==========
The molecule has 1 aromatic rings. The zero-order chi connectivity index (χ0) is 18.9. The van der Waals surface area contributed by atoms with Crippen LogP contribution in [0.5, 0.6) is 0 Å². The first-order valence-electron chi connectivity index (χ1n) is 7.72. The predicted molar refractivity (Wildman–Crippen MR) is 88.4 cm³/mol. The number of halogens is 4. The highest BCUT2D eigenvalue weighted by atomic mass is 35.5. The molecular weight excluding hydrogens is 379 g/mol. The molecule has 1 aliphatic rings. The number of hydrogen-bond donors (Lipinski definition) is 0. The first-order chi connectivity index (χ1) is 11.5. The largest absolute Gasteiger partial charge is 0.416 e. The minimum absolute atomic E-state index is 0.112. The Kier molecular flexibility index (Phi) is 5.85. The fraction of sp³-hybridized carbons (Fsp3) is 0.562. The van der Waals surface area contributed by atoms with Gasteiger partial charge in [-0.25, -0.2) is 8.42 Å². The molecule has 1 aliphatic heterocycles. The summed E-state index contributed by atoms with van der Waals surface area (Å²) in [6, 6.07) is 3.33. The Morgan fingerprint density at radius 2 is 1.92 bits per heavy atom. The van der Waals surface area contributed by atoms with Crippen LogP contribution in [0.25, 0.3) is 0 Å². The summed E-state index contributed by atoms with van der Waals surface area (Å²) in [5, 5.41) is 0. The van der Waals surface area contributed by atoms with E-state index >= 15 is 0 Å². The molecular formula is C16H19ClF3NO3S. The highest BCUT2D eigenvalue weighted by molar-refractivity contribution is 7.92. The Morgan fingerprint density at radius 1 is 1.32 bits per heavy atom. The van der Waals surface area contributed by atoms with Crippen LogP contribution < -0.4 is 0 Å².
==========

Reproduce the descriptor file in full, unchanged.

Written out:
The molecule has 1 aromatic rings. The zero-order chi connectivity index (χ0) is 18.9. The van der Waals surface area contributed by atoms with Crippen LogP contribution in [0.5, 0.6) is 0 Å². The first-order valence-electron chi connectivity index (χ1n) is 7.72. The predicted molar refractivity (Wildman–Crippen MR) is 88.4 cm³/mol. The number of halogens is 4. The highest BCUT2D eigenvalue weighted by atomic mass is 35.5. The molecular weight excluding hydrogens is 379 g/mol. The molecule has 1 aliphatic rings. The number of hydrogen-bond donors (Lipinski definition) is 0. The first-order chi connectivity index (χ1) is 11.5. The largest absolute Gasteiger partial charge is 0.416 e. The minimum absolute atomic E-state index is 0.112. The Kier molecular flexibility index (Phi) is 5.85. The fraction of sp³-hybridized carbons (Fsp3) is 0.562. The van der Waals surface area contributed by atoms with Gasteiger partial charge in [-0.25, -0.2) is 8.42 Å². The molecule has 1 aliphatic heterocycles. The summed E-state index contributed by atoms with van der Waals surface area (Å²) in [6, 6.07) is 3.33. The Morgan fingerprint density at radius 2 is 1.92 bits per heavy atom. The van der Waals surface area contributed by atoms with Crippen LogP contribution in [0.25, 0.3) is 0 Å². The summed E-state index contributed by atoms with van der Waals surface area (Å²) in [5, 5.41) is 0. The van der Waals surface area contributed by atoms with E-state index >= 15 is 0 Å². The molecular formula is C16H19ClF3NO3S. The highest BCUT2D eigenvalue weighted by molar-refractivity contribution is 7.92. The Morgan fingerprint density at radius 1 is 1.32 bits per heavy atom. The van der Waals surface area contributed by atoms with Crippen LogP contribution < -0.4 is 0 Å².